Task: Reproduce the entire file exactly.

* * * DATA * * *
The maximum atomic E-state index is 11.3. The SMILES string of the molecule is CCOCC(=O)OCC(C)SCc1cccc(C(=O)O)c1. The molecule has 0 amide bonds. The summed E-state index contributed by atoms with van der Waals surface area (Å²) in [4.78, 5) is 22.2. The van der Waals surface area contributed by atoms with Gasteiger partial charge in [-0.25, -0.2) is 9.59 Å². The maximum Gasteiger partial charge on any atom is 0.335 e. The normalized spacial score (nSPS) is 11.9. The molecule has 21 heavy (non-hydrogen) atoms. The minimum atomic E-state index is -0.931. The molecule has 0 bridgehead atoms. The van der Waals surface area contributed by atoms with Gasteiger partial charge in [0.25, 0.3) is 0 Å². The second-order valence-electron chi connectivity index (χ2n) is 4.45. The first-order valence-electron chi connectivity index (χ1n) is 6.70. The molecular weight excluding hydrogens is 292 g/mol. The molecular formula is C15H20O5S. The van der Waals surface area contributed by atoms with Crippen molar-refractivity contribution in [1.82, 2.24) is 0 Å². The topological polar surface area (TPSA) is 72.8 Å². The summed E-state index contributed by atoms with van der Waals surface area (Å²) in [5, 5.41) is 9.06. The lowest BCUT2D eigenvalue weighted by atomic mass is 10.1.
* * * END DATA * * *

The maximum atomic E-state index is 11.3. The SMILES string of the molecule is CCOCC(=O)OCC(C)SCc1cccc(C(=O)O)c1. The molecule has 0 amide bonds. The summed E-state index contributed by atoms with van der Waals surface area (Å²) in [4.78, 5) is 22.2. The van der Waals surface area contributed by atoms with Gasteiger partial charge in [-0.25, -0.2) is 9.59 Å². The maximum Gasteiger partial charge on any atom is 0.335 e. The normalized spacial score (nSPS) is 11.9. The molecule has 21 heavy (non-hydrogen) atoms. The minimum atomic E-state index is -0.931. The molecule has 0 bridgehead atoms. The van der Waals surface area contributed by atoms with Gasteiger partial charge in [0.25, 0.3) is 0 Å². The second-order valence-electron chi connectivity index (χ2n) is 4.45. The first-order valence-electron chi connectivity index (χ1n) is 6.70. The molecular weight excluding hydrogens is 292 g/mol. The molecular formula is C15H20O5S. The van der Waals surface area contributed by atoms with Crippen molar-refractivity contribution in [1.82, 2.24) is 0 Å². The topological polar surface area (TPSA) is 72.8 Å². The summed E-state index contributed by atoms with van der Waals surface area (Å²) in [5, 5.41) is 9.06. The lowest BCUT2D eigenvalue weighted by atomic mass is 10.1.